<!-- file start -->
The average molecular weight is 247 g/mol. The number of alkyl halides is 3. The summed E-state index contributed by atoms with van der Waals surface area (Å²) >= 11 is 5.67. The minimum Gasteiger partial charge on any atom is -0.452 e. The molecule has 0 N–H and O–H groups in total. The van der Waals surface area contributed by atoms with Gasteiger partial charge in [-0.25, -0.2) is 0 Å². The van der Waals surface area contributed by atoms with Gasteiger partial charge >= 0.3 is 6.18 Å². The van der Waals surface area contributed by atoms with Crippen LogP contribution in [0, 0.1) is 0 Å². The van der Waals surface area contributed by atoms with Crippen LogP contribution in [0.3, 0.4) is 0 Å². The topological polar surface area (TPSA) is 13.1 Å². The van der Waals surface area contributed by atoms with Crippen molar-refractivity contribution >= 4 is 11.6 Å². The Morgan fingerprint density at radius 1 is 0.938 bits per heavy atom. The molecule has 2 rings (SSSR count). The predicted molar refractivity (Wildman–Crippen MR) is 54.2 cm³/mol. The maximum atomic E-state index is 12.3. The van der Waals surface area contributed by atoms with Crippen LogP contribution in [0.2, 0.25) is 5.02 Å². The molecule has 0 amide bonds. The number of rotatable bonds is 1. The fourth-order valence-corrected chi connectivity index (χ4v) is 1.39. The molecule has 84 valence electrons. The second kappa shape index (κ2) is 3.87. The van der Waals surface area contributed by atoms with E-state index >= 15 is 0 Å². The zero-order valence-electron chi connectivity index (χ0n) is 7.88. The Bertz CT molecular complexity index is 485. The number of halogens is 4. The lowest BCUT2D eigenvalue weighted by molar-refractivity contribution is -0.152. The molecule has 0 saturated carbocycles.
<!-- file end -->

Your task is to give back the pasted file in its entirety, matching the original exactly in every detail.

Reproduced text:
The average molecular weight is 247 g/mol. The number of alkyl halides is 3. The summed E-state index contributed by atoms with van der Waals surface area (Å²) >= 11 is 5.67. The minimum Gasteiger partial charge on any atom is -0.452 e. The molecule has 0 N–H and O–H groups in total. The van der Waals surface area contributed by atoms with Gasteiger partial charge in [-0.25, -0.2) is 0 Å². The van der Waals surface area contributed by atoms with Gasteiger partial charge >= 0.3 is 6.18 Å². The van der Waals surface area contributed by atoms with Crippen LogP contribution in [0, 0.1) is 0 Å². The van der Waals surface area contributed by atoms with Crippen LogP contribution in [0.3, 0.4) is 0 Å². The topological polar surface area (TPSA) is 13.1 Å². The van der Waals surface area contributed by atoms with Crippen molar-refractivity contribution >= 4 is 11.6 Å². The Morgan fingerprint density at radius 1 is 0.938 bits per heavy atom. The molecule has 2 rings (SSSR count). The predicted molar refractivity (Wildman–Crippen MR) is 54.2 cm³/mol. The maximum atomic E-state index is 12.3. The van der Waals surface area contributed by atoms with Crippen LogP contribution in [0.2, 0.25) is 5.02 Å². The molecule has 0 amide bonds. The number of rotatable bonds is 1. The fourth-order valence-corrected chi connectivity index (χ4v) is 1.39. The molecule has 84 valence electrons. The second kappa shape index (κ2) is 3.87. The van der Waals surface area contributed by atoms with E-state index >= 15 is 0 Å². The zero-order valence-electron chi connectivity index (χ0n) is 7.88. The Bertz CT molecular complexity index is 485. The number of halogens is 4. The lowest BCUT2D eigenvalue weighted by molar-refractivity contribution is -0.152. The molecule has 0 saturated carbocycles.